We replicated the testing from our Ultimate Mesh WiFi Router Shootout as closely as possible with the NETGEAR Orbi Voice. However, we no longer had the Apple Macbook Pro in our possession, so had to leave this set of tests out.
We repeated the positions from the Ultimate Mesh WiFi Router Shootout, with eight different locations for our test notebooks. The clients used were an HP Spectre 13 X2 notebook with 2×2 802.11ac WiFi, and an older HP Folio 13, which maxes out at 3×3 802.11n WiFi.
In each case, we used the freely available iPerf 3.1.3 software, which stresses a network by sending packets of random data and measures the throughput. One system acts as a server, and the other as a client, as data is sent between them. In all cases, we used an Armari Windows 10 workstation connected to the primary Lyra unit via Gigabit Ethernet as the server, so that the WiFi was always the slowest connection.
These are the iPerf commands we used:
For the server: iperf3 –s –i 1
For the client: iperf3 –c <IP Address> –P 4 –i 1 –t 60
Note that the client command sends four streams of data simultaneously, simulating a multi-client connection as closely as possible with just one client. It takes 60 throughput readings at one second intervals and then averages the result.
The above diagram shows the layout of the house we used for testing. Note that we didn’t test on the top floor of the house because this was directly above the first floor and wouldn’t have provided much of a range test. Instead, we used two locations on the same floor as the router (the first floor), then more distant locations on the ground floor extending out the back of the house into the garden.
Each test location, numbered in the diagram above, was approximately 5m away from the last one.
With the mesh networking and standalone router products used for comparison, location 1 was very near to the router, around 1m away. The next location – 2 – was around 5m away, with a wall in the way, but on the same floor. Location 3 was on the floor below, so had walls and a floor in between, but was a further 5m away. Location 4 was the last one actually inside the house. Locations 5 to 7 were then 5m further down the garden. Location 8 was only 2m further down, as this was the end of the garden, but also behind a shed, so posed a significant challenge that only a few mesh WiFi systems can cope with.
We should also say a few words about the location of the satellites. The routers or primary unit were always placed in the same location, in the first floor study next to the broadband. In the case of three-unit mesh systems such as BT Whole Home Wi-Fi and the top Velop option, the second and third satellites were placed at S1 and S2.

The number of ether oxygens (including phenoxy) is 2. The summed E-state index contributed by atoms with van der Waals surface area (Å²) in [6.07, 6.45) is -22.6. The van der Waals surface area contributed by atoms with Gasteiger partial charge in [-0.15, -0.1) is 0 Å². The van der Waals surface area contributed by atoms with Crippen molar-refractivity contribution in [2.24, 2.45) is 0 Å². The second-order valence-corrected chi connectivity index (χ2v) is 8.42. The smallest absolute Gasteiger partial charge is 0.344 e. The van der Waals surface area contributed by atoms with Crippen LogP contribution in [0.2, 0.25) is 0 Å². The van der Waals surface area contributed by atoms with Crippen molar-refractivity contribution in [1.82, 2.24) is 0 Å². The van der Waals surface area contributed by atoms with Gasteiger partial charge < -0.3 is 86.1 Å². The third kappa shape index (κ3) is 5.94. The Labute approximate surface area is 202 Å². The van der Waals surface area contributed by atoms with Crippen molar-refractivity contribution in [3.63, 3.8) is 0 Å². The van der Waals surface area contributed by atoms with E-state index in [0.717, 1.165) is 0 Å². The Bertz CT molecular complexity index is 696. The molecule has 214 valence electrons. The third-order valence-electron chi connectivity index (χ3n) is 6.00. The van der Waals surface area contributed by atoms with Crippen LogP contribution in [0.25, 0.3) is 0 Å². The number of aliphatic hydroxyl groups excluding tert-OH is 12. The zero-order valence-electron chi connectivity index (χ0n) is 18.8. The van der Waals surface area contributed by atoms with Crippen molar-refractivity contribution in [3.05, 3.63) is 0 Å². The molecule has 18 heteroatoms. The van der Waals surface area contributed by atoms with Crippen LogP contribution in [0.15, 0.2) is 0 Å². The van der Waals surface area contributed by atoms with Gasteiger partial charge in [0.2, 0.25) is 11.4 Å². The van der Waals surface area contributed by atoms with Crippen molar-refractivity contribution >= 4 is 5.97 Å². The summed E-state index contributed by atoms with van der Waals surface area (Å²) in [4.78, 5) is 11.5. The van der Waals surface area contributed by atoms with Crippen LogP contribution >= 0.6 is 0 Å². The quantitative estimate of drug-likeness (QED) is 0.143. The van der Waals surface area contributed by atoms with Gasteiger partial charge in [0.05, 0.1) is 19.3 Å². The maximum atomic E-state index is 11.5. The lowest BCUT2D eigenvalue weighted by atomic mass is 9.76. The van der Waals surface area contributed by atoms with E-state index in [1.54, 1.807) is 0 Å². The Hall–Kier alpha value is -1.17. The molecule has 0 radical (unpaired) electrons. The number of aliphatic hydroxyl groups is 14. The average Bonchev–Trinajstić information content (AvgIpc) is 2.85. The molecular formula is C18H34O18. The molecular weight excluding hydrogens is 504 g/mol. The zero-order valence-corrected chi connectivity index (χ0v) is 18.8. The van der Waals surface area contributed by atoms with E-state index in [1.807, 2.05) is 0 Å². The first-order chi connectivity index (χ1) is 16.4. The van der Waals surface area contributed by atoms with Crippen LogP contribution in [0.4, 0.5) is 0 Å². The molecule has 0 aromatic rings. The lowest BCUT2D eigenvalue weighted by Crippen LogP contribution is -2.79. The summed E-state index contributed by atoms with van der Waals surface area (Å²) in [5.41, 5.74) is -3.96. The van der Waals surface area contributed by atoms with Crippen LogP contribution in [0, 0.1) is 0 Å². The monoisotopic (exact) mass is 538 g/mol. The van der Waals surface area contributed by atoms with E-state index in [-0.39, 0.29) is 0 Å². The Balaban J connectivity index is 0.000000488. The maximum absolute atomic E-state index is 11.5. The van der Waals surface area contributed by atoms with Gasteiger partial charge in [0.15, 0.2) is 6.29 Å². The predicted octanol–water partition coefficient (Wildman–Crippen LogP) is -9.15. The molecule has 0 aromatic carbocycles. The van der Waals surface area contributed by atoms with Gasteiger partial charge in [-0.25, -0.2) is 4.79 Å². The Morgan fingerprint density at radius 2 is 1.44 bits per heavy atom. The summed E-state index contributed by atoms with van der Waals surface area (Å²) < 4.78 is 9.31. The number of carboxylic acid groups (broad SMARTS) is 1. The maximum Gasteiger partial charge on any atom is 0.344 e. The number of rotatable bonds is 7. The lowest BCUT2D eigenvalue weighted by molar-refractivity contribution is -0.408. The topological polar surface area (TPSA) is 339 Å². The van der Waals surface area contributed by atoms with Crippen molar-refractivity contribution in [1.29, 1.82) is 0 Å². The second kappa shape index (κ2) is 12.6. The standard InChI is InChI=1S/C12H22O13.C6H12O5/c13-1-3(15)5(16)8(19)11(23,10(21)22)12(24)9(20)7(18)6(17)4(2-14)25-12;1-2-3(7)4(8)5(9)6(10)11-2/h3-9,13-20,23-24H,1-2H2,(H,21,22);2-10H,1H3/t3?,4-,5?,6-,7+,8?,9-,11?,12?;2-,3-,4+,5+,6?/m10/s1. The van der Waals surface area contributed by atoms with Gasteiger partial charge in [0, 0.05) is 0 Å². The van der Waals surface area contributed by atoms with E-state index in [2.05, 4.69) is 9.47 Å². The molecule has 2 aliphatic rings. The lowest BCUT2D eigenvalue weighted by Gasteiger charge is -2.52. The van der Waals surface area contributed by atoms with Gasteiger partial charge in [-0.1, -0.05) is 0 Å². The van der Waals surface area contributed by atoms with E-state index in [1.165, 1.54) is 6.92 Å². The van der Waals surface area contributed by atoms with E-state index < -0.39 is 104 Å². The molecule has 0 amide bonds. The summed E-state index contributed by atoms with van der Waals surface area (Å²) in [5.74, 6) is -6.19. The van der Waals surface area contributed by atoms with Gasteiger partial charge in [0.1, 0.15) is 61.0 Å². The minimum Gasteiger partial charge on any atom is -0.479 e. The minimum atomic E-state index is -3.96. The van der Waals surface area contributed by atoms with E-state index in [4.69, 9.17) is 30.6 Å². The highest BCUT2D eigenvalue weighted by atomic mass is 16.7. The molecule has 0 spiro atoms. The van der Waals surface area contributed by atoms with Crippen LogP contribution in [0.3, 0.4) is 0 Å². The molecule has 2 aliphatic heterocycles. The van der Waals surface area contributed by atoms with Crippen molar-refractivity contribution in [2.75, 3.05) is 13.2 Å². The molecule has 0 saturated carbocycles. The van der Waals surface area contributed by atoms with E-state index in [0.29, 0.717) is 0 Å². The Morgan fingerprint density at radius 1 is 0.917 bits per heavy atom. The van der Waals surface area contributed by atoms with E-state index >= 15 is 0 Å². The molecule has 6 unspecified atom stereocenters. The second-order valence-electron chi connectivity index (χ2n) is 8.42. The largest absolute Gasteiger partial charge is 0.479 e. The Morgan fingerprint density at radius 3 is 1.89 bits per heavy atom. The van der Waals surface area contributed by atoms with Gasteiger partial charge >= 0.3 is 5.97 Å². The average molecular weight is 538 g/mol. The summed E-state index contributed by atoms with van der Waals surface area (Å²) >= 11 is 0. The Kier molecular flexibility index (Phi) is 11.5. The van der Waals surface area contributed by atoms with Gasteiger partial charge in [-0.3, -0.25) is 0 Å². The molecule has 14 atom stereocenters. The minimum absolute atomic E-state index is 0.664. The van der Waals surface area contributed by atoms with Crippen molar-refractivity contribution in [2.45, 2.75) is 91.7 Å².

With the two-unit Google WiFi, the second unit was placed at S1, due to the recommendation of the setup software. However, in the case of the Orbi RBK50, it was possible to place the second unit at S2, due to the signal strength from these systems.
For the Orbi Voice system, we placed the primary unit in location R, with the Alexa satellite speaker at S2.
Within 1m, the NETGEAR Orbi Voice is up with the best, achieving 532Mbits/sec, just behind the ASUS Lyra, although the standalone BT Smart Hub still reigns supreme at close proximity.
At 5m, the Orbi Voice isn’t quite so stellar, dropping down to 234Mbits/sec, although this is still a decent throughput. Move to 10m, and the Orbi Voice drops down to 90.8Mbits/sec, which is considerably behind NETGEAR’s mesh-only options, the RBK50, RBK40 and RBK30, but competing well with all other mesh WiFi options.
The story is similar at 15m, although the Orbi Voice has hardly dropped at all compared to 10m, managing 90.6Mbit/ssec, but this is still considerably behind the NETGEAR standalone options.
The 20m result, however, is actually better. The speed of 124Mbits/sec is back up amongst the NETGEAR standalones, and ahead of the other brands. Move out to 25m, and the Orbi Voice still manages a very credible 79.8Mbits/sec, which places above the RBK50. But at 30m performance drops like a stone to 3.34Mbits/sec – hardly usable – and at the 32m “behind the shed” distance, the Orbi Voice failed completely.
Overall, the Orbi Voice is great when close to the router, and its mesh abilities are credible up to and including 25m, although its midrange performance isn’t as capable as the standalone Orbi products. Nevertheless, you are getting very respectable 802.11ac mesh WiFi along with your Alexa speaker.
The picture with 2.4GHz 802.11n is even more impressive than with 5GHz 802.11ac. The Orbi Voice manages an excellent 81.6Mbits/sec at 1m, and at 5m the throughput goes up to an even better 89.5Mbits/sec.
This drops down to a decent 64.5Mbits/sec at 10m, then back up to a very credible 90.4Mbits/sec at 15m, although all of NETGEAR’s mesh systems excel at this range, presumably because the faster 802.11ac backhaul is covering most of the distance, with just a short 802.11n hop to the satellite.
At 25m, the Orbi Voice is the fastest mesh WiFi system we’ve tested over 802.11n, managing 85.1Mbits/sec, quicker than it is with 802.11ac at this range. This drops to a still very capable 43.3Mbits/sec at 30m, but it couldn’t get a signal to 32m. The shed in the way appeared to block the WiFi completely.
Overall, the Orbi Voice is particularly good with legacy 802.11n devices, up with the best mesh systems available.